On December 6, 2022, the California judicial watchdog declined to disciple Orange County Superior Court judge by dismissing judicial proceedings. Let’s explore why there was an investigation against the Orange County Superior Court judge with Circle of Legal Trust.
Commission Drops Misconduct Charges Against Orange County Judge
Commission prosecutors decided to pursue disciplinary charges against Judge Michael Murray in January 2022 for a previous case Murray prosecuted involving Cole Wilkins, charged with first-degree murder.
Wilkins stole a stove from a construction site and loaded it up in his truck. While driving on the freeway, the stove fell on the road, causing an off-duty sheriff’s deputy to swerve their vehicle and crash into a cement truck, leading to his death.
Murray prosecuted Wilkins in 2008 for murder. However, the case did not end there, as Wilkin’s attorney pushed for post-trial proceedings as they believed that the California Highway Patrol altered the investigation report.
In 2013, the California Supreme Court issued an opinion finding that the trial court made an error judgment by failing to let the jury know of the escape rule. It also reversed the case and requested a new trial.
Initial investigations carried out by the California Highway Patrol revealed that the off-duty deputy was speeding on the freeway before the incident occurred. During post-trial proceedings in the appellate court, Wilkin’s attorney successfully argued that the California Highway Patrol (CHP) changed their initial report of the deputy speeding and pinning the blame on Wilkin. The court reduced Wilkins’ charges to involuntary manslaughter and ordered the release of Cole from prison.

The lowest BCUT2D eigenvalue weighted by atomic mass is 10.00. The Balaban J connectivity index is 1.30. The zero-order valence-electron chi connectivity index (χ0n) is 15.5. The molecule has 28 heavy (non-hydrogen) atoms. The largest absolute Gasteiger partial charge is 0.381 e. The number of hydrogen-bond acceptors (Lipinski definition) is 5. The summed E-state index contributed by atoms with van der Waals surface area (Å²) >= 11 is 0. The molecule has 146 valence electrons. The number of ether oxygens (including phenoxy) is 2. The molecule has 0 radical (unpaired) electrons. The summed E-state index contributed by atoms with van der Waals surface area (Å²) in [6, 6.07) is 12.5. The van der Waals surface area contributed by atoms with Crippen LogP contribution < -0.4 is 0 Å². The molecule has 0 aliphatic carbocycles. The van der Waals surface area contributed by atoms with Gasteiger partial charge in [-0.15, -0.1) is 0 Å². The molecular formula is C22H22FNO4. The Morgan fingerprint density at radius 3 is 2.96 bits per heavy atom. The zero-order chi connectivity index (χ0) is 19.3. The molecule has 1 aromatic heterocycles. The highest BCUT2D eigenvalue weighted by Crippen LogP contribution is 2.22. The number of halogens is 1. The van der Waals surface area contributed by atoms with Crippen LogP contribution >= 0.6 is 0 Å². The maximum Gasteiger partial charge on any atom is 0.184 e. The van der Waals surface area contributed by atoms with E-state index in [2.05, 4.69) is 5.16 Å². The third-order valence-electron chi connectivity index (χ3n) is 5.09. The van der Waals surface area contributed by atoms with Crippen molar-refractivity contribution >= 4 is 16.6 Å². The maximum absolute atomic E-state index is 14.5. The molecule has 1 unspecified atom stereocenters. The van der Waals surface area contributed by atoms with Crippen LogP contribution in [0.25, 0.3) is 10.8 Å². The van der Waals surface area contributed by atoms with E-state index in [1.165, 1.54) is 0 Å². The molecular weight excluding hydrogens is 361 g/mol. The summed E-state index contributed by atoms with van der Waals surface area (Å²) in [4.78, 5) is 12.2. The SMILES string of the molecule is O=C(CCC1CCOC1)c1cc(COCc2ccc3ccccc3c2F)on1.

Five years after taking office as the judge, the Commission on Judicial Performance prosecutors decided to pursue charges alleging that Murray knew about the exculpatory evidence that the CHP changed their report. Yet, he did not consider it before giving his initial decision on the Wilkins case.
The commission alleged that Murray failed to inquire about potential exculpatory evidence (the changed police report) and failed to conduct a possible Internal Affairs investigation.
Commission Conducts Hearing into Alleged Misconduct by Judge Murray as Deputy District Attorney
The three-judge panel of special masters appointed by the California Supreme Court conducted a seven-day hearing against Judge Michael Murray for allegations made by the prosecutors at the Commission on Judicial Performance.
They concluded that the prosecution members in the Wilkins case knew or should’ve known about the exculpatory evidence, but the prosecutors failed to provide clear and convincing evidence of such misconduct and that the judge violated any judicial canons.
Following the three-judge panel’s findings on prosecutorial misconduct against Murray, the Commission on Judicial Performance agreed with the findings, stating that Murray’s action as the deputy district attorney did not constitute committed prosecutorial misconduct.
Murray’s attorney, Edith Matthai, released a statement stating that Murray was battling against these legal charges for so long, and finally, he received justice in the form of a decision that dropped all disciplinary charges against him.
CJP Declines to Discipline Orange County Judge but Has Right to Discipline Judges
Although the Commission on Judicial Performance agreed with the findings of the three-judge bench report, it did not agree with a statement made by the panel.